Have Questions?

If you have other questions about your business and partnerships, feel free to reach out to us any time via info[at]cattoncommunications.com.

Starting a New Business

Starting a New Business

There are a lot of people out there who feel they have a million dollar idea. Unfortunately, most of them stop at the idea phase and never take action. Others may start to take action but either give up too easily or make some major mistakes early on. These are the main reasons why most great ideas for new businesses fail within the first three years.

If you have an entrepreneurial drive at all, you've probably seen many episodes of Shark Tank and thought "that should be me." You're certainly not alone there. What if there was someone who could help you out, but on a smaller scale? The majority of new small businesses haven't achieved enough stability to be worthy of big time outside investment yet and need help getting off the ground. Even more people are still in the concept stage and need help bringing their ideas to reality.

That's where we can help. We have started several successful small businesses that have generated millions of dollars in revenue and we have also served as consultants for others to do the same.

Now we want to be able to help even more people be successful. If you have an idea for a business and want help getting it off the ground, or if you already have a company and need help growing it, contact us to see if we may be a good fit.

Intention vs. Routine

IntentionWe continually analyze the results of our work, and often compare them to the work of others in similar markets as ours and our clients. While we pride ourselves on creating efficiency (the biggest bang for the buck), there is something else that keeps popping up over and over again - intention.

We are a boutique consulting firm with a limited number of clients. Sometimes we're hired for specific things that we do well, while other times we're brought in to help create and implement more strategic plans. Regardless of our role, we put a hefty amount of intention behind our work, whereas we have noticed other people or companies that seem to be simply going through the routine as if it were a common action that doesn't require much thought.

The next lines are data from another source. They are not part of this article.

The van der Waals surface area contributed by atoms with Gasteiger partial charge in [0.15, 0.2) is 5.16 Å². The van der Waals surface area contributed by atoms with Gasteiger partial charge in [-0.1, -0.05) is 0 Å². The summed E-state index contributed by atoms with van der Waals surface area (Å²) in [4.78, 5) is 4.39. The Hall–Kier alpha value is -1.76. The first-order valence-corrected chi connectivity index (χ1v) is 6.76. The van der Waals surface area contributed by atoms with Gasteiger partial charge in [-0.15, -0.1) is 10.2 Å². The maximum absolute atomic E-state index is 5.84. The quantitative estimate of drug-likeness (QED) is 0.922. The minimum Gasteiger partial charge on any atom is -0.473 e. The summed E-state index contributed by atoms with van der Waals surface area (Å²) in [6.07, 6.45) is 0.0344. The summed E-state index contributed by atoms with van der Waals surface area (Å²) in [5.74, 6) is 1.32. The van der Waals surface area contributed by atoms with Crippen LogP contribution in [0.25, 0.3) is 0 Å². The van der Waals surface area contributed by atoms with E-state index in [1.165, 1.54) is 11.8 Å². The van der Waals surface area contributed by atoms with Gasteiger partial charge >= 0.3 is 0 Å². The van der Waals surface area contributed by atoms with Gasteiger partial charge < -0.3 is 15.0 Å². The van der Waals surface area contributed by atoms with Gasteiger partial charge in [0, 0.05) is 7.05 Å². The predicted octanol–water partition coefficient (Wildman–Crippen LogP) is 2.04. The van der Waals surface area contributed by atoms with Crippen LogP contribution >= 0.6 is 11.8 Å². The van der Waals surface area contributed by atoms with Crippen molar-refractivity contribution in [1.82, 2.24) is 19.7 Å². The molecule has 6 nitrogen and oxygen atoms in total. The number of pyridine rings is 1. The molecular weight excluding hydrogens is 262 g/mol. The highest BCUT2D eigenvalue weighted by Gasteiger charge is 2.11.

There has been considerable research done into the field of the power of thoughts and intentions, such as the works highlighted by author Lynne McTaggart in her books. There is overwhelming evidence to show that the intention behind an action can have an impact on the outcome.

I have personally witnessed and experienced this time and again. For example, one of our clients has noted how his staff is amazed that their phones ring more and the sales are higher just by his presence in the office.

We put this kind of intention behind what we do, and it shows with our clients, whose feedback continually mentions how they love being able to out-perform competitors despite spending a fraction of the amount. Of course some of this is due to planning and execution of the overall strategies for them, but it is also attributable to the intention we put behind our work compared to others simply going through the motions of their routine.

Intention goes beyond metrics, and it shows in the quality of the end results. Contact us today if you'd like a free consultation to see how we might be able to help your business.